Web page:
Thursday, 7 June 2012

Sound of My Voice

Another fascinating, mysterious and unusual indie film from Brit Marling, who starred in, and co-wrote, Another Earth last year. Sound of My Voice has so much in common with Another Earth, in terms of style and quality, that I am going to cut and paste a piece of my Another Earth review here (with changes/additions in parentheses):
“This quirky low-budget indie drama about (a young L.A. couple doing an exposé documentary of a new cult) is strangely compelling. The acting is not outstanding, the cinematography is of the handheld variety that I don’t usually like, and the directing by (Zal Batmanglij) has its share of flaws. And yet (Sound of My Voice) is always engaging and thought-provoking and the characters real and sympathetic enough to make me care. (Sound of My Voice) left an impression on me and made me think.”
This all applies to Sound of My Voice even though it tells a very different story than Another Earth. This time, Marling’s film is part thriller, because the young couple mentioned above get in over their heads. And this time there are even more unanswered questions to infuriate me. Both films involve central plot elements which are not explored in any way. This suggests, of course, that those plot elements are not what the film is about. That’s fine, but it’s still maddening for those of us who want stories to make sense in a logical way. I have heard that Sound of My Voice is the first of a trilogy, so maybe some answers are forthcoming, but I won’t hold my breath.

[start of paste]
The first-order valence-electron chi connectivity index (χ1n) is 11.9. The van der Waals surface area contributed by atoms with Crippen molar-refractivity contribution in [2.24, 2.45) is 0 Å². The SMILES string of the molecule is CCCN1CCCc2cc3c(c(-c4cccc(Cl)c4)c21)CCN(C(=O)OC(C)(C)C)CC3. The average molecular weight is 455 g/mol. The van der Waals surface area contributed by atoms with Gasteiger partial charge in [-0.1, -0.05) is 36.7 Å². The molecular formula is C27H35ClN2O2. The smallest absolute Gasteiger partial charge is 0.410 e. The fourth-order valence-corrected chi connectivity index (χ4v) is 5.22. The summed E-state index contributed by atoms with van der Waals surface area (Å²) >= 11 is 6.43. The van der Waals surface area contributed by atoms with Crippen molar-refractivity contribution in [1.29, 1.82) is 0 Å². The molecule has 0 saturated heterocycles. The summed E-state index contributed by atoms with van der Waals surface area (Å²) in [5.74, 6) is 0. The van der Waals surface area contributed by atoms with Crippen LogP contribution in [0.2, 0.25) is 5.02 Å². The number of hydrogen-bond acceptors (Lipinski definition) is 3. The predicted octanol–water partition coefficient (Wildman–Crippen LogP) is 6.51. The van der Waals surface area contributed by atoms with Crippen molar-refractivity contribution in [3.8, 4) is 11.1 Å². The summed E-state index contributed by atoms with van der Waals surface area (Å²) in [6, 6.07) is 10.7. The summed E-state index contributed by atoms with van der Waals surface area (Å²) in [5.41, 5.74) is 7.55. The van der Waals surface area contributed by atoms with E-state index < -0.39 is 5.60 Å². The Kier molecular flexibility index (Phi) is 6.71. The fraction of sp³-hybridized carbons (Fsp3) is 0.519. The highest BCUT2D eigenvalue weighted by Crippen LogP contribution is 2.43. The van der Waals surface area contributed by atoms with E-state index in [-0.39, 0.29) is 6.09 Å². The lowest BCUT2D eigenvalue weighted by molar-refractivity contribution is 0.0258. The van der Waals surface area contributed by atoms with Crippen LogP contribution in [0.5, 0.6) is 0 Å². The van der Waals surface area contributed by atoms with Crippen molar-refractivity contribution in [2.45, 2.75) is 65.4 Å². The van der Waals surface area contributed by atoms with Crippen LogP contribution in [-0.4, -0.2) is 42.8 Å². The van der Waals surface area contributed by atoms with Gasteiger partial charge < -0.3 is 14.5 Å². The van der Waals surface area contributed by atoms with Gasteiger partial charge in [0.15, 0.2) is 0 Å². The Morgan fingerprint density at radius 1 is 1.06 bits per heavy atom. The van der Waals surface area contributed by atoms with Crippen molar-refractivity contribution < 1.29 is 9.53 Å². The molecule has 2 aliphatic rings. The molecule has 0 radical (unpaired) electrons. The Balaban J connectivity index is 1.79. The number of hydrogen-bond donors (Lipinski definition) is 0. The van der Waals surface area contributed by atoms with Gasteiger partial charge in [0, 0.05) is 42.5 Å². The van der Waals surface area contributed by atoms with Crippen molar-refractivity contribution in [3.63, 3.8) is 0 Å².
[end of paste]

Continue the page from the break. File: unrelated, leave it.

So what is Sound of My Voice really about? Not so much about cults, I think, as about faith and doubt. It is certainly a discussion-worthy film.
Whatever its flaws, Sound of My Voice is also my kind of film. I was caught up from the opening scene to the final moments, even with the handheld camerawork. So this gets a solid ***+. My mug is up.

Duncan, thanks for alerting me to this, and for your recommendation.

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